Words On Birds by Steve Grinley

Steller’s Sea Eagle Back in Maine
February 17, 2023
By Steve Grinley

     If you read my column about the “Bird of the Century” back in December of 2021, or picked up any newspaper or listened to national news, you learned about the amazing Steller’s Sea Eagle that was visiting North America. This rare eagle from eastern Russia and Japan appeared in Alaska, then Texas, then eastern Canada earlier that year. In December, it made its appearance in Massachusetts and birders arrived in Dighton by the hundreds to view this rarity.

     Unfortunately, it flew north shortly after 1pm that day, not to be seen in Massachusetts again. It was discovered weeks later in Eastern Maine but was allusive in a remote area, sometimes only accessible by boat. The bird disappeared again, only to spend much of 2022 in eastern Canada again.

     The bird was rediscovered a few weeks ago back in eastern Maine, in a more cooperative area near Georgetown, north of Portland. Less than a two-hour trek from Newburyport, many local birders have made the journey to see this magnificent eagle. Doug Chickering was one such birder and he shares with us visit with us:

     “It was truly a magic moment. We were on the bridge and directed to find the house on the other side of the marsh and then move up and to the left. I followed instructions and saw a black patch and a bright white spot. Surely this was the sea Eagle. Then I looked through an offered scope and it was a transformation. There in the bright and crystal-clear morning was the Steller’s Sea Eagle in perfect light and pose. Seemingly filling the eye, the black and white combination, the epitome of bright and dark were pure and deep. And then there was the beak, large, formidable and brilliant orange in the sun. It was a striking sight.

     “We were a long way from the perched bird, but I doubt we could have had a better view, even if we moved closer. Also, at the bridge we had five, maybe more Bald Eagles. One was perched fairly near the Sea Eagle, probably under some kind of truce.

     “It was my first life bird for over a decade, which added to the thrill of seeing it. Later in the day our little band had quite good looks at the Harris’ Sparrow. All in all, one of the highlights of the winter. I hope getting a Life bird for your first write-in might be a good omen. And it won’t be long before we yearn for spring.”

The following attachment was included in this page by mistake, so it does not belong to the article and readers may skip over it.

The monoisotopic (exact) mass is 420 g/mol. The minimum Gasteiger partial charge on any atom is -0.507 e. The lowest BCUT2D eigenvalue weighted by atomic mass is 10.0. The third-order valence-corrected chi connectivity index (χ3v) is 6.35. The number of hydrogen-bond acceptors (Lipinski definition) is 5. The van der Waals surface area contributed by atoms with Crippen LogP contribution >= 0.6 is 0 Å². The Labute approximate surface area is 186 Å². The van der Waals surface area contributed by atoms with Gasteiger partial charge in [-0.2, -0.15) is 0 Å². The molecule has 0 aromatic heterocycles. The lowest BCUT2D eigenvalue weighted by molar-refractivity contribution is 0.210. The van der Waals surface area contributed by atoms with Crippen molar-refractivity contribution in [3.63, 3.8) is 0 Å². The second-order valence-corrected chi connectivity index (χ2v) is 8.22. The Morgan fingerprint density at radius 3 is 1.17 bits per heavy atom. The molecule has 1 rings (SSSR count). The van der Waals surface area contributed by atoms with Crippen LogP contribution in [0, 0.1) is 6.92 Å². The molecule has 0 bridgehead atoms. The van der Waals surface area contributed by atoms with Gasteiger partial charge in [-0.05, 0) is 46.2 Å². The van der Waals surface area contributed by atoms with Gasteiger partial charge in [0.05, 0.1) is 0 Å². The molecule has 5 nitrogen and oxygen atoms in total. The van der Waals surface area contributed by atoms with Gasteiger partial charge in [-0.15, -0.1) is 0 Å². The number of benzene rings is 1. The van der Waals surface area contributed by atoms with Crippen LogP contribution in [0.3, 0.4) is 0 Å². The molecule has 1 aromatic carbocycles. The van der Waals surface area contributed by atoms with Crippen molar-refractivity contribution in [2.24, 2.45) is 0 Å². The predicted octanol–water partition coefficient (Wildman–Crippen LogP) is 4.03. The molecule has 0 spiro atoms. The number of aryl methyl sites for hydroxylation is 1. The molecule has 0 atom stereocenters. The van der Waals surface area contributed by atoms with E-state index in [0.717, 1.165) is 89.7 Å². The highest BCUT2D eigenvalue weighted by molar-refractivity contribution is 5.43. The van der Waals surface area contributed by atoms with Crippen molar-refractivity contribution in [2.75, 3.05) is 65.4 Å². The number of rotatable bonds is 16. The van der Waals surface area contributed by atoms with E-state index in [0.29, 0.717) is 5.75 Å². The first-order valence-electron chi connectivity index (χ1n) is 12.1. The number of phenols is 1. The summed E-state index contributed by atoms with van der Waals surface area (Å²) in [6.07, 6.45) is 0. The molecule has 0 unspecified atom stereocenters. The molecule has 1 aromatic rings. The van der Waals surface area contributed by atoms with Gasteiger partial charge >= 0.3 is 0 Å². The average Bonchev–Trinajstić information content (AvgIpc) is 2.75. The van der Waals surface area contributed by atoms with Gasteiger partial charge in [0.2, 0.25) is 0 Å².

Thereafter, closer to home, Doug experienced another encounter with eagles more familiar:

     “It was just after a nice dawn with a shimmering deep red sun wandering up in the sky. Tom Wetmore, Steve Babbitt and I were up on the deck at Parking lot One in the refuge looking for birds. As usual. At some point Steve announced that he was on an Eagle flying over the Merrimack river bridge and heading this way. That eagle turned out to be two eagles. Flying high and occasionally gliding. To me they seemed hardly menacing. But there were others who had a different reaction. As they approached the birds in the salt marsh rose up in a noisy but orderly series of flocks, Almost exclusively Canada geese and Black ducks there were also some Mallards, and Gulls and perhaps some other ducks. One thing was certain, they had seen the eagles and now they just wanted to get out of the way.

     “It was February. Deep winter. The marsh grass was brown and brittle. Many of the shallow pools were iced over. There were snow piles here and there. It looked empty and dead. And then suddenly an abundance of bird life rose as one and filled the air with sound and controlled panic flying. I was as surprised as much as I was filled with wonder. We had spotted a few heads and swimming birds in the marshes. We knew there were birds there. We thought we had a pretty good idea as to how many. Still we found the sight to be awesome. It made me wonder if perhaps there are times in February when there are more birds present than in the middle of July.

     “A few days ago I was thrilled at the sight of the Stellers Sea Eagle. Today, even though the birds were more prosaic the sight of them rising out of the salt marshes like an apparition was also thrilling.”

Steve Grinley
Bird Watcher’s Supply & Gift
Port Plaza West Shops
45 Storey Ave, Suite 7B
Newburyport, MA 01950

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